Bush Campaigns in Southwest

President Bush on Wednesday pushed back against John Kerry's (search) criticism of his handling of Iraq, saying, "I know what I'm doing when it comes to winning this war."

Bush used an re-election rally to sharply reject the Democratic challenger's proposal to begin to withdraw troops from Iraq within six months of taking office.

"We all want the mission to be completed as quickly as possible. But we want the mission completed," the president said. "The mission is not going to be completed as quickly as possible if the enemy thinks we will be removing a substantial number of troops in six months."

Military commanders should be deciding troop levels, Bush said.

"I know what I'm doing when it comes to winning this war, and I'm not going to be sending mixed signals," he said.

Kerry spokesman Phil Singer said Bush will "say or do anything to avoid a discussion about his failed policy in Iraq."

"One thing we know for sure is that the troops are going to be in Iraq for a lot longer under George Bush (search) than they will be with John Kerry as president," Singer said.

Bush also responded to rising criticism, some from fellow Republicans like Nancy Reagan (search), of his decision three years ago this week to cap federal funding for stem cell studies. Reagan has lobbied for more government funding for the research, which she says could yield a cure for Alzheimer's.

The president said he would not relax his policy, though he acknowledged that it is "sad" when parents believe a cure for their children's ailments could be within reach.

"The policies I made were on the one hand trying to help as best as we can move science forward, and at the same time keep an ethical balance so that we promote a culture of life," Bush said.

"The decision I made, in my judgment, was the right decision," he said.

Bush's remarks came at the start of a campaign swing through New Mexico and Arizona, two states he and Kerry have been contesting most fiercely. He lost New Mexico by just 366 votes and Wednesday marked his eighth trip.

After showing Sen. John McCain (search), R-Ariz., his Texas ranch Wednesday morning, Bush headed out for a second day of campaigning with the war hero and one-time Bush rival. McCain did not say anything at the New Mexico rally, in contrast to their trip through Florida Tuesday, where he introduced Bush at each stop.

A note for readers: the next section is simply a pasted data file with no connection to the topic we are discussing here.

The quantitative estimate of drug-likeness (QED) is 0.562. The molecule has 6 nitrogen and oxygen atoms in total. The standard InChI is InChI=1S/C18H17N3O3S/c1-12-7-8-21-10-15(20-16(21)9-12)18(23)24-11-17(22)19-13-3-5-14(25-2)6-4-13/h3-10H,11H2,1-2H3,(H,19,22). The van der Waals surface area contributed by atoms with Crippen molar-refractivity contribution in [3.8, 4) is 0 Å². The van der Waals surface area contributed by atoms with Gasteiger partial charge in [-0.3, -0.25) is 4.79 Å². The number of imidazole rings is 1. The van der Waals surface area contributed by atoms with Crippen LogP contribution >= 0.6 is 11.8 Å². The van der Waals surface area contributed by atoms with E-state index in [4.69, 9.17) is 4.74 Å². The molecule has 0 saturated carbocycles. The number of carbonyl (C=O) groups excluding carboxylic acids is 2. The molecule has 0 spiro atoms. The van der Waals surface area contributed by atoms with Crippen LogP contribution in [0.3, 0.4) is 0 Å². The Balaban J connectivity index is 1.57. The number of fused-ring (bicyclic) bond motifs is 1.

The two men then went to Arizona, which Bush narrowly won in 2000.

McCain revved up his hometown crowd in Phoenix, telling a Bush rally that "because of what we did in Iraq, the world is safer and America is safer."

"President Bush has not wavered, he will not waver," McCain said. "We will win this war on terror."

In New Mexico, Bush spoke in one of his favorite campaign forums, which the White House bills as a town hall forum and calls "Ask President Bush."

The president roamed a square about the size of a boxing ring inside an aircraft manufacturer. One jet was left on the plant's floor, its nose pointing straight at Bush. Bush joked that he and McCain, both former fighter pilots, would take the plane out for a spin.

The event allowed fervent Bush backers to ask the president questions. But in keeping with Bush's custom, most of the event was devoted to a speech by Bush and then to testimonials from people hand-picked by the White House extolling the virtues of his policies.

The queries put to Bush in the question-and-answer session were never hard-hitting, and were often not questions at all.

Sample questions on Wednesday:

— Can I take a picture with you?

— Can I introduce you to my wife and mother in law?

— I want you to know that I'm praying for you.

When several of Bush's questioners predicted he would win re-election in a landslide, Bush said he'd be happy to win narrowly. "Let's win the thing. Let's just win it," he said.